In my previous post, I introduced you to Fabiola and her son, Jeffrey. Jeffrey is an energetic boy with a big heart. He also happens to have autism. As the co-leader of the disability ministry at our church, I’ve had the privilege of watching Jeffrey grow over the last five years. Through my friendship with Jeffrey and his mom I have learned many things – allow me to share a few with you here.
- The team approach works – Three people in our disability ministry, including myself, rotate weekly to support Jeffrey as he is included in age-appropriate classes at church. Mickey, Debbie, and I leave notes in a binder so we’re all “on the same page.” His mom has always been helpful, supportive, and appreciative of all we do at church to assist him. Everything has come together beautifully, allowing Jeffery to participate in his current class. His teacher rejoices with us when he achieves a new milestone. He now writes out the memory verse just like all the other students. We have watched in wonder as he is able to say the memory verse aloud, communicate his wants and needs, and listen attentively to the Bible story.
- Individuals with a disability can learn spiritual concepts – Jeffrey has become a true prayer warrior! One day in Sunday School, his teacher asked, “Who would like to pray for our snack today?” For the first time, Jeffrey’s hand flew up and he prayed out loud. His mom says he now prays about everything; his cousin’s wrestling match, his mom’s cold, or for anyone who is in distress.
- Don’t put kids in a “Disability Box” – I’ve learned that I cannot be limited to what I’ve been taught about the characteristics of any given disability. Each child with a disability is unique. For example, I’ve historically operated out of the “knowledge” that kids with autism don’t display a lot of empathy. However, Mickey reported that on a recent Sunday two boys came into Jeffrey’s class crying. Both were afraid to come in. They sat near Jeffrey and Mickey and continued to cry. Jeffrey looked at Mickey and said “You need to take care of these guys. I’ll do my work.”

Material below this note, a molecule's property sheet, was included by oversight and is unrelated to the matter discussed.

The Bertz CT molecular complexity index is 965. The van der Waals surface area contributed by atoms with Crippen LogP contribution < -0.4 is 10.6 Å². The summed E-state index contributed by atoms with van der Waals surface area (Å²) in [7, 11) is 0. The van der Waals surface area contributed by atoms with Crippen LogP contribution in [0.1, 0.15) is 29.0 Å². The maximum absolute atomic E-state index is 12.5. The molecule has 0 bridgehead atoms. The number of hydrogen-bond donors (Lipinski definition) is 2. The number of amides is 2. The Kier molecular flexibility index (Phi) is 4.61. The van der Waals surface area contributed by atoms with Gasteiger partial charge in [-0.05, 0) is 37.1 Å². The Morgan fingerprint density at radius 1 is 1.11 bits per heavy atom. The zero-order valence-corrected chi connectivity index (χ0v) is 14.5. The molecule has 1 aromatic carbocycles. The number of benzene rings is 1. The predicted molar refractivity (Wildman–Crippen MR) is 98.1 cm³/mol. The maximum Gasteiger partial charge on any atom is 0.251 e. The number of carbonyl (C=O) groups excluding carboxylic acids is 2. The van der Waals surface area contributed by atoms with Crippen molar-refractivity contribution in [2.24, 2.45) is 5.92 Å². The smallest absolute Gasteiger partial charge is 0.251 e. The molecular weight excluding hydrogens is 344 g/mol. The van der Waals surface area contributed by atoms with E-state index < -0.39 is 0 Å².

- Go out of your way to include, even if you’re not sure how it will work – I have never forgotten an article I read several years ago by Steve Bundy, the Senior Vice President of Integration at Joni and Friends. He shared a story of how he and his wife sat in church one Sunday waiting for the kids to come into the sanctuary to sing a song. They expected to see their son Caleb, who has developmental delays and autism, participating with his class. When the group filed onto the stage and Caleb wasn’t there, Steve went to check the classroom. His son was there with a volunteer who said, “I was told to stay here with him, because he didn’t need to participate.” How heartbreaking! This sad story came to mind a couple of months ago, when Jeffrey’s class was going to perform several songs in the sanctuary. I was a bit concerned—during kids’ worship, Jeffrey doesn’t participate much. Will he be able to handle being on stage in front of a crowd of onlookers? I knew we had to try. Much to my relief (and his mom’s ecstatic delight), Jeffrey wore a costume and stood confidently in the front row, singing his heart out!
I am so grateful for all that I have learned through my friendship with Jeffery. I believe many blessings come to the church that finds a way to include people of all abilities.
Susan Hewer is the co-leader along with her husband, Scott, of the special needs ministry at Calvary Chapel Oxnard, In His Image. Scott and Susan have enjoyed many years as special education teachers, but feel very blessed to be part of the growing field of disability ministry in their “retirement” years. They have been married for 36 years and have one daughter, Gina, who is involved in full-time ministry.